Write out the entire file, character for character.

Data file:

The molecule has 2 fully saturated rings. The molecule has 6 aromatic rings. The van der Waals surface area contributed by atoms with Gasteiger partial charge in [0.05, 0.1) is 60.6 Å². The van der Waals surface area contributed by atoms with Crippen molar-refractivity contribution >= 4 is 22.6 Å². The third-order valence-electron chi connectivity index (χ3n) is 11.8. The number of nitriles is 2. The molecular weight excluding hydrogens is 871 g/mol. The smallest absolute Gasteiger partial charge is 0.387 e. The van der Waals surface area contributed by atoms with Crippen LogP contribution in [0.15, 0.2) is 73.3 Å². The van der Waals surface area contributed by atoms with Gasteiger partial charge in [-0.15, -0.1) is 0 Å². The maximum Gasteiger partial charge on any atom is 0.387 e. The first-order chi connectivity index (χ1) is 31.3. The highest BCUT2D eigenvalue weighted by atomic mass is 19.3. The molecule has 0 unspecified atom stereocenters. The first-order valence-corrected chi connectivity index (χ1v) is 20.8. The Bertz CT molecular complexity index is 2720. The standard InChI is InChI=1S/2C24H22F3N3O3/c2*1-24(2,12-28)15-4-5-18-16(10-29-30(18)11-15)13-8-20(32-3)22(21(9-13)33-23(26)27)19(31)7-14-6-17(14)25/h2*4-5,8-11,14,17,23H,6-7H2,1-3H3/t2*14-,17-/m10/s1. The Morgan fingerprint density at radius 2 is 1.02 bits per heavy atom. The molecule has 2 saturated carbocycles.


The molecule has 2 fully saturated rings. The molecule has 6 aromatic rings. The van der Waals surface area contributed by atoms with Gasteiger partial charge in [0.05, 0.1) is 60.6 Å². The van der Waals surface area contributed by atoms with Crippen molar-refractivity contribution >= 4 is 22.6 Å². The third-order valence-electron chi connectivity index (χ3n) is 11.8. The number of nitriles is 2. The molecular weight excluding hydrogens is 871 g/mol. The smallest absolute Gasteiger partial charge is 0.387 e. The van der Waals surface area contributed by atoms with Crippen LogP contribution in [0.15, 0.2) is 73.3 Å². The van der Waals surface area contributed by atoms with Gasteiger partial charge in [-0.15, -0.1) is 0 Å². The maximum Gasteiger partial charge on any atom is 0.387 e. The first-order chi connectivity index (χ1) is 31.3. The highest BCUT2D eigenvalue weighted by atomic mass is 19.3. The molecule has 0 unspecified atom stereocenters. The first-order valence-corrected chi connectivity index (χ1v) is 20.8. The Bertz CT molecular complexity index is 2720. The standard InChI is InChI=1S/2C24H22F3N3O3/c2*1-24(2,12-28)15-4-5-18-16(10-29-30(18)11-15)13-8-20(32-3)22(21(9-13)33-23(26)27)19(31)7-14-6-17(14)25/h2*4-5,8-11,14,17,23H,6-7H2,1-3H3/t2*14-,17-/m10/s1. The Morgan fingerprint density at radius 2 is 1.02 bits per heavy atom. The molecule has 2 saturated carbocycles.